Index

A

AAMI. See Association for the Advancement of Medical Instrumentation

Academic institutions, terminologies of, 104–106

Accountability versus learning

case study, 262–263

concept of preventability, 268–269

implications for patient safety data systems, 269–273

Scherkenbach’s cycle of fear, 265–268

selection of measures, 263–265

understanding the continuum, 252–254, 262–273

Accredited Standards Committee (ASC), 335

ASC X12N, 99, 115

ACP Journal Club, 110

Acronyms, 24–25, 335–339

Acute myocardial infarction (AMI), 335

ADA. See American Dental Association

ADEs. See Adverse drug events

Administrative processes, 446–447, 458–459

Adverse drug events (ADEs), 73–75, 335

frequency by cause, 183

major causes of, 187

preventing, 185–187

scenario for interoperability demonstration project, 74–75

triggers for, 205

Adverse Event Reporting System (AERS), 215–221, 335

functional requirements, 215–216

implications for data standards, 217–221

Adverse events (AEs), 30, 327, 335

addressing errors of omission, 216

analysis, 171, 200–225

detection of, 185–187, 202–215

future detection approaches, 221–224

hazard analysis and systems approach to, 490–491

implications for data standards, 217–221

prevention, 185–187

sources of data, 202–203

triggers for, 205, 208, 221–222, 327

understanding, 215–216

verifying, 196



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Patient Safety: Achieving a New Standard for Care Index A AAMI. See Association for the Advancement of Medical Instrumentation Academic institutions, terminologies of, 104–106 Accountability versus learning case study, 262–263 concept of preventability, 268–269 implications for patient safety data systems, 269–273 Scherkenbach’s cycle of fear, 265–268 selection of measures, 263–265 understanding the continuum, 252–254, 262–273 Accredited Standards Committee (ASC), 335 ASC X12N, 99, 115 ACP Journal Club, 110 Acronyms, 24–25, 335–339 Acute myocardial infarction (AMI), 335 ADA. See American Dental Association ADEs. See Adverse drug events Administrative processes, 446–447, 458–459 Adverse drug events (ADEs), 73–75, 335 frequency by cause, 183 major causes of, 187 preventing, 185–187 scenario for interoperability demonstration project, 74–75 triggers for, 205 Adverse Event Reporting System (AERS), 215–221, 335 functional requirements, 215–216 implications for data standards, 217–221 Adverse events (AEs), 30, 327, 335 addressing errors of omission, 216 analysis, 171, 200–225 detection of, 185–187, 202–215 future detection approaches, 221–224 hazard analysis and systems approach to, 490–491 implications for data standards, 217–221 prevention, 185–187 sources of data, 202–203 triggers for, 205, 208, 221–222, 327 understanding, 215–216 verifying, 196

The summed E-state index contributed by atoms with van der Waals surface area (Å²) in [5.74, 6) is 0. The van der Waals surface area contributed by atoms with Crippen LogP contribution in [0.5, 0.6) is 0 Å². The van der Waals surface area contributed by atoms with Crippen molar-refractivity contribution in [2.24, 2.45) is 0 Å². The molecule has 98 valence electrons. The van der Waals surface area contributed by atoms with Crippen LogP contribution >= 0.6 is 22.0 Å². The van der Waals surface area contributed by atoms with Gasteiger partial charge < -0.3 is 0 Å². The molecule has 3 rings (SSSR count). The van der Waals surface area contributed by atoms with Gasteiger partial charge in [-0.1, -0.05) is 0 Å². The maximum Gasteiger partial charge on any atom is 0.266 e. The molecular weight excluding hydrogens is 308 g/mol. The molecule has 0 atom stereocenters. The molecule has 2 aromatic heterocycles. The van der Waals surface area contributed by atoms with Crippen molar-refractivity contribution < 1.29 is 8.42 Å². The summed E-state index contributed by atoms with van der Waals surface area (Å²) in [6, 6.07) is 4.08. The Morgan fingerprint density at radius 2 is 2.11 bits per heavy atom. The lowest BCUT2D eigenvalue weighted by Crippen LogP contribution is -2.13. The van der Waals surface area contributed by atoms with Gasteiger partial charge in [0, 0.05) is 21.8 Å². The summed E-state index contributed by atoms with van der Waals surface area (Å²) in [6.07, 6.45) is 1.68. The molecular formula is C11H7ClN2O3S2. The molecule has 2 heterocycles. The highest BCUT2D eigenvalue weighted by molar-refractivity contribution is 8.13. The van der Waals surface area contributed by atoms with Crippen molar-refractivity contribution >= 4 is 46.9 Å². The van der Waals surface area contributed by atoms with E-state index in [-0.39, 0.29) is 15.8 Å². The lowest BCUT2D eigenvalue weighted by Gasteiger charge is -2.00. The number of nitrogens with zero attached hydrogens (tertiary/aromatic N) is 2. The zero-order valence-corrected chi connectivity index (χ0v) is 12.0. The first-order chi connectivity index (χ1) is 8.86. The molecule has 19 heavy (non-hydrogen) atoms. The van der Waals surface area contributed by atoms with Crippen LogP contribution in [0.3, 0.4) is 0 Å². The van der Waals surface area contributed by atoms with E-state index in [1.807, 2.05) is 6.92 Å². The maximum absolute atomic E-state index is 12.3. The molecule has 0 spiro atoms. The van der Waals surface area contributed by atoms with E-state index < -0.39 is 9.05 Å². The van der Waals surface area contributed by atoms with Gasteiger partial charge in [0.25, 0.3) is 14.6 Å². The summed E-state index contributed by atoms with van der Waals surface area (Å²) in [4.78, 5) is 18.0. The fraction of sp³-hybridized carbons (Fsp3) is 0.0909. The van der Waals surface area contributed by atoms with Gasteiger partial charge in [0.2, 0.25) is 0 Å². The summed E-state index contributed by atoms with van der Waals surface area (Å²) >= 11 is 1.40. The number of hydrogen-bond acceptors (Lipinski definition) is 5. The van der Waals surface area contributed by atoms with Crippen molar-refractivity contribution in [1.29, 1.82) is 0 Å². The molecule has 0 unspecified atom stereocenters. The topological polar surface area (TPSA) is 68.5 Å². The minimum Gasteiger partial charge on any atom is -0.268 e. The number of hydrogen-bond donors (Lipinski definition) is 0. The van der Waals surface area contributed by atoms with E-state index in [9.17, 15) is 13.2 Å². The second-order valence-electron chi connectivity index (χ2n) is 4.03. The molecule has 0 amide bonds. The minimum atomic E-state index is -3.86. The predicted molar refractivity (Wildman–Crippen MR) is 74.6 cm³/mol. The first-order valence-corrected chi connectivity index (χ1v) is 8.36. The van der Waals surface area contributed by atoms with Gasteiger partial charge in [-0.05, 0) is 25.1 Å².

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Patient Safety: Achieving a New Standard for Care AERS. See Adverse Event Reporting System AEs. See Adverse events Agency for Healthcare Research and Quality (AHRQ), 9, 11, 19, 23, 25, 32, 48, 109, 335 overarching coordination, 121–123 AHRQ. See Agency for Healthcare Research and Quality AIMS. See Australian Incident Monitoring System AIMS Risk Assessment Index (RAI), 294 Alert message, 327 Alertness, 230 Alternative Summary Reporting-Medical Devices (ASR), 335 AMA. See American Medical Association American Dental Association (ADA), 99 American Hospital Association, 117–118 American Medical Association (AMA), 106 American National Standards Institute (ANSI), 97, 137, 335 American Society for Testing and Materials (ASTM), 100, 335 AMI. See Acute myocardial infarction Ancillary information, 219 ANSI. See American National Standards Institute Applications, continuum of, 252–254 Applied research agenda, 192–197 dissemination, 196–197 knowledge generation, 192–195 tool development, 195–197 Applied Strategies for Improving Patient Safety, 157 ASC. See Accredited Standards Committee ASR. See Alternative Summary Reporting-Medical Devices Assertional knowledge, 327 Association for the Advancement of Medical Instrumentation (AAMI), 137 ASTM. See American Society for Testing and Materials Audit procedures, 196–197 Australian Incident Monitoring System (AIMS), 335 Risk Assessment Index, 294 taxonomy from, 509–510 Authentication, 327 Automated surveillance, rules for detecting possible adverse drug events using, 207 Automated triggers for adverse events, 327 for chart review, 205 increasing importance of, 221–222 for outpatient adverse events, 208 B Blood Product Deviation Reporting System (BPD), 335 BPD. See Blood Product Deviation Reporting System C Case-based reasoning, 327 Case studies, 184–192, 262–263, 492–507 continuous quality improvement (CQI), 492–493 detected ADE rates, 187 detecting and preventing adverse drug events, 185–187 failure mode and effect analysis (FMEA), 496–497 hazard analyis and critical control points (HACCP), 493–494 hazard and operability studies (HAZOP), 494–495 healthcare failure mode and effect analysis (HFMEA), 498–499 major causes of adverse drug events, 187 postoperative infections, 188–190 probabilistic risk assessment (PRA), 499–501 root-cause analysis (RCA), 501–503 Six Sigma, 503–505 Toyota Production System (TPS), 505–507